[TowerTalk] Mosley PRO 57

K4RO Kirk Pickering k4ro at k4ro.net
Thu Aug 3 09:19:04 EDT 2006

I've used a stack of PRO-57*A* antennas for about ten 
years now. As my operating skills have developed enough,
I've been able to do fairly well in contests from my home 
station.  The antennas are at 60 and 100 feet, and have 
been used to win or place in contests from Tennessee.

I've done pattern and F/B tests with other locals to
try to see if I was seeing any of the "negative gain"
that was reported by K7LXC and N0AX on the PRO-57*B*.
I've done comparisons to stacks of trapped and no-trap 
tribanders at similar heights in the Nashville area.
We have consistently found pretty much identical signal 
strengths into Europe on 10, 15, and 20 meters.  I am on 
a ridge, but Europe is actually my worst take-off azimuth, 
with about a 50 foot rise in the ridge at 45 degrees.

Perhaps something was lost between the 57A and 57B models
on the contest bands? I believe the difference between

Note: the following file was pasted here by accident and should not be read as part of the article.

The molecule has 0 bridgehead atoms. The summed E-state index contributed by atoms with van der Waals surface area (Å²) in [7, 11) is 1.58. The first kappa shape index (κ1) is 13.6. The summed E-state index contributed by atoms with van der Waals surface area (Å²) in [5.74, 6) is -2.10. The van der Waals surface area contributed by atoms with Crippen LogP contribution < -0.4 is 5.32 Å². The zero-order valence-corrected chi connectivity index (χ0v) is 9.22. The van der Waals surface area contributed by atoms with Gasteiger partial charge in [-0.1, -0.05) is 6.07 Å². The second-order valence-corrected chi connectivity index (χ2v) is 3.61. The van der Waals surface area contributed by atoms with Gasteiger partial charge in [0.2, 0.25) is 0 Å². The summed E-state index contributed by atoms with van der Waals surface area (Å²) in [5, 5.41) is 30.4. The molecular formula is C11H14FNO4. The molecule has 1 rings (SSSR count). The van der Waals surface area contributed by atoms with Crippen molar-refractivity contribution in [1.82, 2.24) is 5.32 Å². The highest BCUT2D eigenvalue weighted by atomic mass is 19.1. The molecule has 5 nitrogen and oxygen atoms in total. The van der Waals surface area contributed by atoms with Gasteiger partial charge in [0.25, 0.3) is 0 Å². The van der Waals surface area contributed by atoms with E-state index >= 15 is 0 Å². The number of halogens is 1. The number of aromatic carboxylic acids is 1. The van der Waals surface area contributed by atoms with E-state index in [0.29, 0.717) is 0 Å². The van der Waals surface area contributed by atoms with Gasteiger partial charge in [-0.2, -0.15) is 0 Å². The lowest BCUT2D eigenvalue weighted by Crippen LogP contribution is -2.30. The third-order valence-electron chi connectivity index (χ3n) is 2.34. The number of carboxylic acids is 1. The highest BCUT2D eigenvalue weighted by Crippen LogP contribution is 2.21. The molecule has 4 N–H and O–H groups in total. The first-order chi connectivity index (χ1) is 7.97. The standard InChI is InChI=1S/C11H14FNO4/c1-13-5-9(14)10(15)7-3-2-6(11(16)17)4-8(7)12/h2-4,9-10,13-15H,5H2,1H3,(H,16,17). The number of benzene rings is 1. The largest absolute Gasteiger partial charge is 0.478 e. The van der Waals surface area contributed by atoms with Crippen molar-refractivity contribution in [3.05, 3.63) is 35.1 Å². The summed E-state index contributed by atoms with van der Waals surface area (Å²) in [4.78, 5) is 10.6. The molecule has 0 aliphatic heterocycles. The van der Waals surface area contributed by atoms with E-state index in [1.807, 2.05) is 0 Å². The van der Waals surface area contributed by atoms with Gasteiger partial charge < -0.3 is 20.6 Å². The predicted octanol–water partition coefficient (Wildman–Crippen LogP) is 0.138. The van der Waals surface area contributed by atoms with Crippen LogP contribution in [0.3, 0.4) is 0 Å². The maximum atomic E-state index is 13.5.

the A and B models was an additional trap to provide an
extra element for 12 meters? I know that my "A" models
have only two active elements on 12 meters. I truly don't 
experience any of the "negative gain" on fifteen meters 
reported by my old pals Steve and Ward. 

Anyway, mileage always varies. Having operated from a few 
different places with different antenna systems, I don't 
think the PRO57 deserves the bad rap.  I concur with K1AR 
who said simply, "beams are good." Mine seem to play quite 
well, and have lasted over a decade without any problems. 
They are built to last. No boom truss is needed. Load up 
the boom on 40 or 30 meters, and you've got a stout 6-band 


-Kirk  K4RO

On Tue, Aug 01, 2006 at 05:57:26PM -0400, ABowenN4OO wrote:
> Readers of the HF Tribander Performance by N0AX and K7LXC saw that 
> the PRO 57 showed very poor performance by comparison to other 
> tribanders. I owned one and can attest that a 5 band, 2 element quad 
> at the same height was superior (and the 3 el SteppIR is better yet). 
> I did not have the 40M elements.

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